Napalm Records
Release Date: 25/02/22
Running Time: 45:50
Review by Simon Black

“Hammer of Dawn” makes clear from its cover and song titles that this is classic HammerFall fare – so lots of references to hammers, myths and legends, the odd bit of medieval warfare, their ubiquitous mascot Hector, Templars and of course medieval mythical hammers wielded in war by Hector the Templar all at the same time… I wouldn’t want it any other way, as to be fair, I can only think of one bum album from these guys in all this time, which was the one time they deviated from their standard template (sorry “Infected”). The songs on here drip with the Melodic Metal refrains and Power Metal tropes that we love them for, although I remain consistently sad that this is an act that have really failed to make much of an impact here in the UK compared to the rest of the world. A word about this if you will indulge me. 

HammerFall are like many acts in their genre who are huge on the continent, tour constantly both as headliners at good size arenas and are regular fixtures on the festival circuit. Consequently they have a huge fan base over there. But not here in the UK. Here we are lucky to get one show per album cycle, usually in London, at somewhere tiny without the big productions and on a crappy mid-week slot that requires days off of work and ridiculous travel expenditure. In fact the only upcoming show they have over here is supporting Helloween later this year at the Brixton Academy and we’re only getting that because they are part of a full tour package.

The root of this problem lies with the way the small number of booking agencies that dominate the market work. The money they ask for is way above what the financial structures of the UK will support, so consequently bands never get to put in the touring work in the early days here that you need to become credible; consequently the festivals don’t book them because they aren’t a big enough draw (or will consume a disproportionate amount of the budget for the event). That’s a shame, because they deserve to be bigger here than they are.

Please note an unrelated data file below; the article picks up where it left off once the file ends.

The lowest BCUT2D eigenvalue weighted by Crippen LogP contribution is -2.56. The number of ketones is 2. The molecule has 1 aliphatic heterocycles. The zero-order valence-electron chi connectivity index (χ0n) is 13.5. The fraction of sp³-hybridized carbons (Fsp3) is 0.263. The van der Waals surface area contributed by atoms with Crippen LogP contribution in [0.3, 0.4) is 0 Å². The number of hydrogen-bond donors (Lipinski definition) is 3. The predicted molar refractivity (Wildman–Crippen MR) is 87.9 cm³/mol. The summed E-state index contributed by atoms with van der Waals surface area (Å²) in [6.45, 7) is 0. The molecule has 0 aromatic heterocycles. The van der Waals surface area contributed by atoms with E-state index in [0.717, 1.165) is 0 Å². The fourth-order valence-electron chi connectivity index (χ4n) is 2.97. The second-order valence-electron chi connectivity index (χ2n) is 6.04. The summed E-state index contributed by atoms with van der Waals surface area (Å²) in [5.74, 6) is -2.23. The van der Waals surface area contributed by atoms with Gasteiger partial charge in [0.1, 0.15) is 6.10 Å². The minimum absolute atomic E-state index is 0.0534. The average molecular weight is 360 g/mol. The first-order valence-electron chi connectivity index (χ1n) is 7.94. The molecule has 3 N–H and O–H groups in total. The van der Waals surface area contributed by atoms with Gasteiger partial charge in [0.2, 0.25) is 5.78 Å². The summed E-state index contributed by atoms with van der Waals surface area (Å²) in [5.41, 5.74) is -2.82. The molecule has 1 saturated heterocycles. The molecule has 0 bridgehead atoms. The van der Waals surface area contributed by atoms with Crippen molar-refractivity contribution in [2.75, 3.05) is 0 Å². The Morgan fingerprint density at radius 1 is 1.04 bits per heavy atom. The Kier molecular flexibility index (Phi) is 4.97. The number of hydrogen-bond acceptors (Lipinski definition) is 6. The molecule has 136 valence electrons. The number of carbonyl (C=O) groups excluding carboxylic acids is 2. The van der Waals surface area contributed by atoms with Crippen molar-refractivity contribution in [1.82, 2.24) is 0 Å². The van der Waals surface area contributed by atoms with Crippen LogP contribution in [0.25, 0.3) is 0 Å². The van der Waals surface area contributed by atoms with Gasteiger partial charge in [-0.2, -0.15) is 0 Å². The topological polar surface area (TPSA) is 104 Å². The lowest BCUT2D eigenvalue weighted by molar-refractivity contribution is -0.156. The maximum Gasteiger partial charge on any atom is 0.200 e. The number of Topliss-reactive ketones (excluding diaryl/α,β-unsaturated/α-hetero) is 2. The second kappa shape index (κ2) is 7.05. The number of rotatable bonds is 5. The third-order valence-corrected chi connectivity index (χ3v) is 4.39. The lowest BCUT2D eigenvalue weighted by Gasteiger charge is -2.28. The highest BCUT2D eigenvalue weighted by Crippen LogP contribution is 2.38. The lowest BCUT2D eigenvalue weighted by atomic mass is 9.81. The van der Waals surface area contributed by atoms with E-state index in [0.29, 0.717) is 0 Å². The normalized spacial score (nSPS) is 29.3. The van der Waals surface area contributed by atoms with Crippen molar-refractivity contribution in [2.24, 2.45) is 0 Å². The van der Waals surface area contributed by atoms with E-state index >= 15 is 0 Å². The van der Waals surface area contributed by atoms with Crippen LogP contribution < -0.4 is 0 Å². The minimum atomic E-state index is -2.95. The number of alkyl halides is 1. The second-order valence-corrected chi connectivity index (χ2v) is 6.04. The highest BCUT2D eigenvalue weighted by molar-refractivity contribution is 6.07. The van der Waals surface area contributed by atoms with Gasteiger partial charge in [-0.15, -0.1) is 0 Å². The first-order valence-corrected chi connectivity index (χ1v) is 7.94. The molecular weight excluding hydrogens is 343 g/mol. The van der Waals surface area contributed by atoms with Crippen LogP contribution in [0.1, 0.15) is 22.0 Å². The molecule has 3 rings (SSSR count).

There is an argument that once you have heard one HammerFall album, you’ve heard them all but personally I refute that. Certainly the Swedish five piece have been pretty damn consistent in both the style and tone of their many albums since they first appears in the early 1990’s at a time when retro traditional Heavy Metal was far from fashionable. Yet here they stubbornly remain in all their studded leather defiance and still it seems delivering the goods. They also managed the rare feat of becoming more successful with their second vocalist than their first, and let’s face it Joacim Cans distinctive and powerfully high vocals are one of the trademarks of this band’s sound. With him and band progenitor Oscar Dronjak being the sole survivors from the early days it shows what a hold these guys have over the sound to sustain such consistency over twelve studio albums and 29 years. Damn good song-writing goes a long way too…